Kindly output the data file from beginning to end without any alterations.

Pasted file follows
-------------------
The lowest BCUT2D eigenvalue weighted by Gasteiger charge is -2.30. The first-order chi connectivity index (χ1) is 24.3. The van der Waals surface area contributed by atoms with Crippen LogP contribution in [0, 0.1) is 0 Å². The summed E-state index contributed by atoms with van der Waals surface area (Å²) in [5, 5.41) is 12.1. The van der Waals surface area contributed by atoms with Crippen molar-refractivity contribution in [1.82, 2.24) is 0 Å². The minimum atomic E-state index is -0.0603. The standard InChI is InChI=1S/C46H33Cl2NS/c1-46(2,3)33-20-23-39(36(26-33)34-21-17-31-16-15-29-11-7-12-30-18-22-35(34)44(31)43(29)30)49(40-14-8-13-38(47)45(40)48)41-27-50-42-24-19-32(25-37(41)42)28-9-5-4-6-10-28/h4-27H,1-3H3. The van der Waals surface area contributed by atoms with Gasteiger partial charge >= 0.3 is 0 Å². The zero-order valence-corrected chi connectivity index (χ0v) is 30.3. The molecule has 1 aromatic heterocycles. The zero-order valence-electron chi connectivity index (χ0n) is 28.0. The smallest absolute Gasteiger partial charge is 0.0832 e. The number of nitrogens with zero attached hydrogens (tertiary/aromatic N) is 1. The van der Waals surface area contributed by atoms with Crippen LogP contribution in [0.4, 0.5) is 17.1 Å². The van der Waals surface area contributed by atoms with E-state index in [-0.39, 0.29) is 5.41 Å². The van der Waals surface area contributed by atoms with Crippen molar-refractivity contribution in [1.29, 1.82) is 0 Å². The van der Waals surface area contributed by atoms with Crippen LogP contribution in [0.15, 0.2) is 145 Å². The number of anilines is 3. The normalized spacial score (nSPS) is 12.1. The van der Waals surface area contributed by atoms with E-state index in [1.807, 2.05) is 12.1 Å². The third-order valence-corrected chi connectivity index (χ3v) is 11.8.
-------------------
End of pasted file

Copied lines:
The lowest BCUT2D eigenvalue weighted by Gasteiger charge is -2.30. The first-order chi connectivity index (χ1) is 24.3. The van der Waals surface area contributed by atoms with Crippen LogP contribution in [0, 0.1) is 0 Å². The summed E-state index contributed by atoms with van der Waals surface area (Å²) in [5, 5.41) is 12.1. The van der Waals surface area contributed by atoms with Crippen molar-refractivity contribution in [1.82, 2.24) is 0 Å². The minimum atomic E-state index is -0.0603. The standard InChI is InChI=1S/C46H33Cl2NS/c1-46(2,3)33-20-23-39(36(26-33)34-21-17-31-16-15-29-11-7-12-30-18-22-35(34)44(31)43(29)30)49(40-14-8-13-38(47)45(40)48)41-27-50-42-24-19-32(25-37(41)42)28-9-5-4-6-10-28/h4-27H,1-3H3. The van der Waals surface area contributed by atoms with Gasteiger partial charge >= 0.3 is 0 Å². The zero-order valence-corrected chi connectivity index (χ0v) is 30.3. The molecule has 1 aromatic heterocycles. The zero-order valence-electron chi connectivity index (χ0n) is 28.0. The smallest absolute Gasteiger partial charge is 0.0832 e. The number of nitrogens with zero attached hydrogens (tertiary/aromatic N) is 1. The van der Waals surface area contributed by atoms with Crippen LogP contribution in [0.4, 0.5) is 17.1 Å². The van der Waals surface area contributed by atoms with E-state index in [-0.39, 0.29) is 5.41 Å². The van der Waals surface area contributed by atoms with Crippen molar-refractivity contribution in [1.29, 1.82) is 0 Å². The van der Waals surface area contributed by atoms with Crippen LogP contribution in [0.15, 0.2) is 145 Å². The number of anilines is 3. The normalized spacial score (nSPS) is 12.1. The van der Waals surface area contributed by atoms with E-state index in [1.807, 2.05) is 12.1 Å². The third-order valence-corrected chi connectivity index (χ3v) is 11.8.